Pennsylvania officials have refused to disclose information that freight railroads provide about shipments of volatile crude oil through the state.
In the wake of several fiery accidents, the U.S. Department of Transportation in May issued an emergency order requiring railroads to report to state emergency management officials the number of trains carrying oil from the Bakken Shale formation in the Midwest and the routes of the shipments.
The order required the railroads to provide an estimate of the number of trains passing through each county per week that carry 1 million gallons or more in Bakken crude and the routes used, among other information.
The Pennsylvania Emergency Management Agency last week denied the Pittsburgh Post-Gazette's request for copies of the railroad reports, saying they were "confidential and proprietary," even though federal officials have said no reason exists to withhold the information.
In June, Kevin Thompson, associate administrator of the Federal Railroad Administration, said the railroad reports were not sensitive information that needed to be withheld for security reasons, according to The Associated Press. Subsequently, at least six states -- Washington, North Dakota, California, Montana, Florida and Virginia -- have made the reports public.
An exhibit CSX railroad provided to Virginia's Department of Emergency Management shows a crude oil route going through Pittsburgh, Connellsville and Meyersdale on its way to Philadelphia.
CSX and Norfolk Southern are believed to send crude oil shipments through Pittsburgh on a regular basis. Trains with 80 or more tanker cars bearing the hazardous materials placard for Bakken crude have been seen moving through Station Square, along Route 28 and on the tracks that cross the Allegheny River near the David L. Lawrence Convention Center, Downtown.
On April 30, a train carrying 3 million gallons of Bakken crude derailed in Lynchburg, Va., causing a fire and spilling oil into the James River.
In February, 21 cars of a Norfolk Southern Railway freight train carrying crude oil barreled off the tracks on a curve in Vandergrift, many of the tankers tumbling onto their sides. No one was hurt, and the thick oil that leaked from three of the derailed cars was contained before it could enter drains or the nearby Kiskiminetas River.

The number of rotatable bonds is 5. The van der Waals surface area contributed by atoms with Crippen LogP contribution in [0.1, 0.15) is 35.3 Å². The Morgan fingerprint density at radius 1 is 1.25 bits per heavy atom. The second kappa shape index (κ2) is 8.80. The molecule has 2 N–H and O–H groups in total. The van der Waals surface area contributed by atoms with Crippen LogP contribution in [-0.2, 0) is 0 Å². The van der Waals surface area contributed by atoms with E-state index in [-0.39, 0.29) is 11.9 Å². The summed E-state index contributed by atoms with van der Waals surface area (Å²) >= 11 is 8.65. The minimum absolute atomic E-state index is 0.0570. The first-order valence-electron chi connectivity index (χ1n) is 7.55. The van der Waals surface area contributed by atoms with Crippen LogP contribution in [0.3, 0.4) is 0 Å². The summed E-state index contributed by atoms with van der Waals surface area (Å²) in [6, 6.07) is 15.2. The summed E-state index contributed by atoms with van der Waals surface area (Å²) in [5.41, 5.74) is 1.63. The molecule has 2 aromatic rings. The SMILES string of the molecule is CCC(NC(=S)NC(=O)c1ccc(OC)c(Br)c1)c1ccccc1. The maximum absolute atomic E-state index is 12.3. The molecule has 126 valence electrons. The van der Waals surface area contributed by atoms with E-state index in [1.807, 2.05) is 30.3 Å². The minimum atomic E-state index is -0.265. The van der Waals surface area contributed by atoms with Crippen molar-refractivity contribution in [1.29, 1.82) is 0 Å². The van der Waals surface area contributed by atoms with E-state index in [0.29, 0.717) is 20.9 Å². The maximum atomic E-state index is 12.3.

In January, seven cars of a 101-car train left the tracks on a bridge over the Schuylkill River and the Schuylkill Expressway in Philadelphia, forcing closure of the busy highway for a time. The incident left an oil tanker and boxcar leaning sideways over the side of the bridge. CSX Railroad said six of the seven derailed cars were carrying crude oil.
On Dec. 30, an oil train collided with a derailed car from another train outside Casselton, N.D. The crash spilled more than 400,000 gallons of oil, generated a fireball and forced the evacuation of 1,400 people within a 5-mile radius.
In November, an oil train derailed in rural Alabama and burst into flames that took several days to extinguish.
Last July, a runaway oil train exploded in Canada, killing 47 people in the town of Lac-Megantic, Quebec.
The Kansas City Star reported in January that more crude oil was spilled in U.S. train incidents last year than in the nearly 40 years that preceded it. Using data from the Pipeline and Hazardous Materials Safety Administration, the newspaper said more than 1.15 million gallons were spilled in 2013, compared with 800,000 gallons spilled for the years 1975-2012.
CSX has declined to give details about how much crude oil it ships through Pittsburgh, saying specific information about shipments of regulated materials is given only to emergency response agencies who request it. Norfolk Southern has said it does not comment about the routing of specific commodities.
Allegheny County officials have confirmed that crude oil is on a list of chemicals that railroads carry through Pittsburgh but declined to elaborate.
Jon Schmitz: email@example.com, 412-263-1868 or on Twitter @pgtraffic.